With some not-so-sparkling Hollywood scripts, actors often fall back on the notion “It ain’t Shakespeare” to get them through.
Not so with director Julie Taymor’s adaptation of “The Tempest,” penned by the Bard himself. The intimidation factor when tackling an esteemed work by arguably the greatest wordsmith in history was high, but the actors came from different directions to shove aside academic pretensions and connect to its timeless vitality.
“This is the thing that you need to know: Shakespeare's f--king brilliant,” insists Russell Brand, who plays Trinculo and was drawn to the enduring dynamics of the story. “Like in the old days when it was on, he was put on opposite dogfights and cockfights and bear-baitings. So he couldn't be boring. He had to be exciting!”
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Helen Mirren, a Shakespearean veteran who headlines the film in a gender-switch from the original text by playing Prospero as a sorceress named Prospera, says she enjoys the process of transforming esteemed Elizabethan stories into something cinematic.
“It's always rare to make a film that's [pure] Shakespeare, anyway,” says Mirren. “And that's what's exciting about it, because it becomes a thing that will last for a very, very long time – for 40, 50, 60 years they'll still be watching this movie. But to radically change the character from a male into a female is quite a bold move, especially, in film. It will give people a lot to think about for the next 40 years.”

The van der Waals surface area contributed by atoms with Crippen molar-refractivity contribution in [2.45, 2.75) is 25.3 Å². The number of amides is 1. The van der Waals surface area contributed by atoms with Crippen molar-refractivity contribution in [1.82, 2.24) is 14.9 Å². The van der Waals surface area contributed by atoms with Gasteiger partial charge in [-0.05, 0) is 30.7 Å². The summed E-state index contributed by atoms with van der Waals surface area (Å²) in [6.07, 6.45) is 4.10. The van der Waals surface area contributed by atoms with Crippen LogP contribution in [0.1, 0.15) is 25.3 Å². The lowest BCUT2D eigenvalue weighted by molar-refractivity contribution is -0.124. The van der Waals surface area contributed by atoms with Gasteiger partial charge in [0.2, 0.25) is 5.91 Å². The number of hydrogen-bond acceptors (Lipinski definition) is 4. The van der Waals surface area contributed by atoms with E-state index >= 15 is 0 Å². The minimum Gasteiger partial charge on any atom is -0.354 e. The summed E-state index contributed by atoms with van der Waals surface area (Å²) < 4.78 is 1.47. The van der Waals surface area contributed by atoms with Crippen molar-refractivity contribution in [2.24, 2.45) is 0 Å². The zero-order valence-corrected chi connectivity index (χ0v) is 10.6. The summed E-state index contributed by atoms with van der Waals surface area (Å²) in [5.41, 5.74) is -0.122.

Chris Cooper, who plays Antonio, says his first experience with the Bard was while he was taking college courses. “It was, frankly, pretty daunting, he says. “Thank goodness I had enough time to bone up on this character and the dialogue.”
Alan Cumming, the film’s Sebastian, has a history with Shakespearean works, but it took a little local pride to really get him hooked. “I remember doing 'Macbeth’ at school and I was so excited because it was set in Scotland and it was actually an ancient story that kind of had some relevance to me, because the place is a mansion quite near where I grew up. Then the very first play I ever did as a professional actor was 'Macbeth.’ And I played 'Hamlet'. So yeah, Shakespeare is quite peppered throughout my resume.”
Taymor, who frequently mounts inventive interpretations of Shakespeare’s plays on stage and screen, thinks the magical elements of “The Tempest” make it all the more alluring for modern audiences raised on Harry Potter and superheroes.
“I thought, what better play to bring to a wide audience and when I did it in the theatre, I did it for young people,” says Taymor. “And they loved it – teenagers would drag their parents. So that was a clue to me that if we do this properly, then maybe they'll be an audience that will say, 'You know what? Shakespeare's cool. I get it. I'm not so dumb. It's not so hard. I actually enjoy the language.'”